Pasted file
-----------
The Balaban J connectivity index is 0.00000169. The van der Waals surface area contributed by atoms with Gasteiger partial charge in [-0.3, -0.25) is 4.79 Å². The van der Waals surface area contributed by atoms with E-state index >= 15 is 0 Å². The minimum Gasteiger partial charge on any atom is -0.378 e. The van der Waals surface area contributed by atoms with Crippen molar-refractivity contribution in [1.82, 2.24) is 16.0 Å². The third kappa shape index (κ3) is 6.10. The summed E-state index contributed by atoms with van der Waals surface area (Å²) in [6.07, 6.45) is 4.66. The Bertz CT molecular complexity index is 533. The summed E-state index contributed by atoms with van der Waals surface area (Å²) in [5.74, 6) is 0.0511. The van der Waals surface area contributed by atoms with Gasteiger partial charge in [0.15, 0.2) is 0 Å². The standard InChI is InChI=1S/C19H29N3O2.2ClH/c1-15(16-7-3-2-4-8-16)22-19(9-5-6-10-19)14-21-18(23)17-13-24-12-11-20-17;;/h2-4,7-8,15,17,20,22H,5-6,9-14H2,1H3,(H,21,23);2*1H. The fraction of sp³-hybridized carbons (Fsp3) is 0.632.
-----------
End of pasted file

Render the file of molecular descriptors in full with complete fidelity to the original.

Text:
The Balaban J connectivity index is 0.00000169. The van der Waals surface area contributed by atoms with Gasteiger partial charge in [-0.3, -0.25) is 4.79 Å². The van der Waals surface area contributed by atoms with E-state index >= 15 is 0 Å². The minimum Gasteiger partial charge on any atom is -0.378 e. The van der Waals surface area contributed by atoms with Crippen molar-refractivity contribution in [1.82, 2.24) is 16.0 Å². The third kappa shape index (κ3) is 6.10. The summed E-state index contributed by atoms with van der Waals surface area (Å²) in [6.07, 6.45) is 4.66. The Bertz CT molecular complexity index is 533. The summed E-state index contributed by atoms with van der Waals surface area (Å²) in [5.74, 6) is 0.0511. The van der Waals surface area contributed by atoms with Gasteiger partial charge in [0.15, 0.2) is 0 Å². The standard InChI is InChI=1S/C19H29N3O2.2ClH/c1-15(16-7-3-2-4-8-16)22-19(9-5-6-10-19)14-21-18(23)17-13-24-12-11-20-17;;/h2-4,7-8,15,17,20,22H,5-6,9-14H2,1H3,(H,21,23);2*1H. The fraction of sp³-hybridized carbons (Fsp3) is 0.632.